When legal therapies let them down, some teens turn to cannabis. A new study, published in BioMed Central's open access journal Substance Abuse, Treatment, Prevention and Policy suggests that around a third of teens who smoke cannabis on a regular basis use it as a medication, rather than as a means of getting high.
Joan Bottorff worked with a team of researchers from the University of British Columbia, funded by the Canadian Institutes of Health Research, to conduct in-depth interviews with 63 cannabis-using adolescents. Of these, 20 claimed that they used cannabis to relieve or manage health problems. Bottorff said, "Marijuana is perceived by some teens to be the only available alternative for those experiencing difficult health problems when legitimate medical treatments have failed or when they lack access to appropriate health care".
The most common complaints recorded were emotional problems (including depression, anxiety and stress), sleep difficulties, problems with concentration and physical pain. The teens' experiences with the medical system were uniformly negative. The authors said, "Youth who reported they had been prescribed drugs such as Ritalin, Prozac or sleeping pills, stopped using them because they did not like how these drugs made them feel or found them ineffective. For these kids, the purpose of smoking marijuana was not specifically about getting high or stoned".
The authors emphasize that the unmet medical needs of these teens are of key importance in these findings. In contrast to the unpleasant side effects of prescribed medications and long, ineffective legal therapies, cannabis provided these adolescents with immediate relief for a variety of health concerns. Of course, cannabis isn't completely harmless, but as one of the respondents noted, "It's not good for you, but then again, neither is McDonald's and a lot of other things".
Notes to Editors
1. Relief oriented use of marijuana by teens
Joan L Bottorff, Joy L Johnson, Barbara M Moffat and Tasmin Mulvogue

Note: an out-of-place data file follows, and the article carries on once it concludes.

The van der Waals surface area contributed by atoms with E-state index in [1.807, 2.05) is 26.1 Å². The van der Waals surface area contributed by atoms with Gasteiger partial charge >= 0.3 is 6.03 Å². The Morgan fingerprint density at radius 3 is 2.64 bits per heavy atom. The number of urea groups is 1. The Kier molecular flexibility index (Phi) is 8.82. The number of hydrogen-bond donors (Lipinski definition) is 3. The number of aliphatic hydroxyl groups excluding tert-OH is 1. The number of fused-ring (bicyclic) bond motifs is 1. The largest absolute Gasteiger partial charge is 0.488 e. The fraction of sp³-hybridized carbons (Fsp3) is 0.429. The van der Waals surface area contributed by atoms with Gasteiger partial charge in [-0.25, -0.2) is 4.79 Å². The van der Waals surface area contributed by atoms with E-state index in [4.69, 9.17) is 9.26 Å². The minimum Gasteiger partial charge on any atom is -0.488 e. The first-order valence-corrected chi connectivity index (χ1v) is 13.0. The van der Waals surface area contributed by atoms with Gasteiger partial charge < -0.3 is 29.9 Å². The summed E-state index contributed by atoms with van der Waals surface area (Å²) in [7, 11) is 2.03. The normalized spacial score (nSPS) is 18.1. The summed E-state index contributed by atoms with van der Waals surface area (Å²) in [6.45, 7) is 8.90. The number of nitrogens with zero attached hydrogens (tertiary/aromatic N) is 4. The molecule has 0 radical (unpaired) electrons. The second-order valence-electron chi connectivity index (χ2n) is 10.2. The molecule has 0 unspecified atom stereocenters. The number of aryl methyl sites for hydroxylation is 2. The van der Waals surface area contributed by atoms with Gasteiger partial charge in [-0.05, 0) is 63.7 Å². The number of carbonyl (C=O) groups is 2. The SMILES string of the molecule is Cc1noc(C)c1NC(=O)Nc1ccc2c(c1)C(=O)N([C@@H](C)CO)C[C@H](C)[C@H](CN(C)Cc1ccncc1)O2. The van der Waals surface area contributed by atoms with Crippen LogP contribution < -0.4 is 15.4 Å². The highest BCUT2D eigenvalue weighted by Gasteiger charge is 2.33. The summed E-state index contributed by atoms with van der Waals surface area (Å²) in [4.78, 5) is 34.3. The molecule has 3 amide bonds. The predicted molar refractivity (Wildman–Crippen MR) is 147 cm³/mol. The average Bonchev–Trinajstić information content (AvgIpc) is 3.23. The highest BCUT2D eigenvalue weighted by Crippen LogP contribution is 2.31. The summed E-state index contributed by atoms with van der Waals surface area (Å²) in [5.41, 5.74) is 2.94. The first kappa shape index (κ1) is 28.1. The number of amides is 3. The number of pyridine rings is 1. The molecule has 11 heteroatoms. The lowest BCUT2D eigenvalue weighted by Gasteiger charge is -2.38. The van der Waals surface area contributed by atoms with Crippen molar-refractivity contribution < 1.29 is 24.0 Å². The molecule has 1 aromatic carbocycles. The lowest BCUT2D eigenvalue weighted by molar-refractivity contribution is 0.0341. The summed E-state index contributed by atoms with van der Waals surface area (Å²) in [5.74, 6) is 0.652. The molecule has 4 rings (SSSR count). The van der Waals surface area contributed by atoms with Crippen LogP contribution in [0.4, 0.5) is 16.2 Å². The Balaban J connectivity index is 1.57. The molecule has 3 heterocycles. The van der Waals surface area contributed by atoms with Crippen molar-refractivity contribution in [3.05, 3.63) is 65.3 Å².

Substance Abuse Treatment, Prevention, and Policy (in press)
During embargo, article available here: http://www.
After the embargo, article available at journal website: http://www.
Please name the journal in any story you write. If you are writing for the web, please link to the article. All articles are available free of charge, according to BioMed Central's open access policy.
Article citation and URL available on request at firstname.lastname@example.org on the day of publication
2. Substance Abuse, Treatment, Prevention and Policy is an Open Access, peer-reviewed online journal that will encompass all aspects of research concerning substance abuse, with a focus on policy issues. The journal aims to provide an environment for the exchange of ideas, new research, consensus papers, and critical reviews, to bridge the established fields that share a mutual goal of reducing substance abuse. These fields include: legislation pertaining to substance abuse; correctional supervision of substance abusers; medical treatment and screening; mental health services; research; and evaluation of substance abuse programs.
3. BioMed Central (www.biomedcentral.com) is an STM (Science, Technology and Medicine) publisher which has pioneered the open access publishing model. All peer-reviewed research articles published by BioMed Central are made immediately and freely accessible online, and are licensed to allow redistribution and reuse. BioMed Central is part of Springer Science+Business Media, a leading global publisher in the STM sector.
4. The Canadian Institutes of Health Research (CIHR) is the Government of Canada's agency for health research. CIHR's mission is to create new scientific knowledge and to enable its translation into improved health, more effective health services and products, and a strengthened Canadian health-care system. Composed of 13 Institutes, CIHR provides leadership and support to nearly 12,000 health researchers and trainees across Canada. www.cihr-irsc.gc.ca